“What's the matter? Are you okay? Why are you doing that? You're driving me crazy! I don't know what to do! That's it! I'm going to my room, I need a time out.”

Things seem to be constantly changing and we have to keep adjusting our response to health safety concerns, being apart from loved ones, social distancing, schedules, activities and more.  Our kids are affected by it and this is often reflected in their behaviour. How do we help them cope with all this?

My purpose for writing this article is to share some thoughts and strategies that, like water and sunshine for a plant, may help you provide your child with nourishment to grow stronger, even in the midst of challenging conditions.

Be purposeful about reassuring your child that you love them and nothing will ever change that. Right now you are one of the few constants in your child’s day-to-day life. They need to hear again and again that your love for them will never change and you will get through this together, as a family. Communicate clearly that your love is not dependent on their behaviour. Not even on the bad days. Tell them you love them often and give lots of extra hugs. You probably need those hugs too.

Home is the place to surround your child with a cosy blanket of love and comfort, making a safe place in the storm that is raging around us. Find ways to draw your family together and maintain close connections. Make time to do some meaningful and fun activities together. Give each child an opportunity for a little one-on-one time with mom or dad.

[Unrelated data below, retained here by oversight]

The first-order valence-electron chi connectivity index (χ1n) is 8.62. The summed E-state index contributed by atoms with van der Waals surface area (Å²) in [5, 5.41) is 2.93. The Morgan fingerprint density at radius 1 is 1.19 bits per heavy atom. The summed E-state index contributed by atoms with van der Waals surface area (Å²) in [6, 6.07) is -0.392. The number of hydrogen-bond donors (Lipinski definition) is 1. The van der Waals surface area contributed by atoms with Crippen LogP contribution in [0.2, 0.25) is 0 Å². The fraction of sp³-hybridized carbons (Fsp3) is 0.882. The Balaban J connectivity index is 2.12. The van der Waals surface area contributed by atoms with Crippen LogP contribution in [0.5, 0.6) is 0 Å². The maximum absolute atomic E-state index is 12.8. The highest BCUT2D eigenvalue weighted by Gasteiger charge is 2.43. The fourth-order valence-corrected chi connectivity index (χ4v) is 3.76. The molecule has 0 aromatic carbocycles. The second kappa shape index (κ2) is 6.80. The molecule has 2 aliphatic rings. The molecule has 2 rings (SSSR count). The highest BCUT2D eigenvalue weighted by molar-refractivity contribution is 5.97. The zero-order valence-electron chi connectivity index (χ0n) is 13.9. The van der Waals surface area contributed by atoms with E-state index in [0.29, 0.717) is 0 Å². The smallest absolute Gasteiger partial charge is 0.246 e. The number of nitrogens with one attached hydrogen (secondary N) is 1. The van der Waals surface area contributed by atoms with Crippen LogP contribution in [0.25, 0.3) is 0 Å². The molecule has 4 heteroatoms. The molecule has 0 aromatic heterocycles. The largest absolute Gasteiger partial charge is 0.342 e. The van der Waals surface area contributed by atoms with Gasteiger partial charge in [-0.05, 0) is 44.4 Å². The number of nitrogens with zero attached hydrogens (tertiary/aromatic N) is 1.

Being separated from friends and family can bring out intense feelings of sadness and frustration. Encourage your kids to brainstorm ways they can stay connected with the people they care about. FaceTime, Zoom meetings and phone calls are likely to be at the top of the list but there are many other ways to maintain closeness. It will be well worth the effort, both for them and for you.
Children often act out as a response to emotions such as anxiety, fear or sadness. You might feel like your 10-year-old is acting more like a seven-year-old some days, and you’re struggling to understand the changes you see. Perhaps your teen has withdrawn and spends even more time alone in her room. Even older children can struggle to verbalize what they are feeling.

Psychologists tell us it is normal for children to regress emotionally during times of stress and trauma. The trigger for the behavioural outburst may not be what it appears. It could be that your son or daughter is worried they’ll never see their cousins again or that someone they love might die of COVID-19.

When you deal with a challenging behaviour, view it as a teaching opportunity to help your child understand and manage their emotions. If we are willing to forgive others and, as well, admit our own mistakes and ask our child’s forgiveness, we model an important lesson in grace. Sometimes conflicts occur out of boredom or restlessness and the energy can be redirected to something that requires physical activity or a task like baking cookies for a neighbour.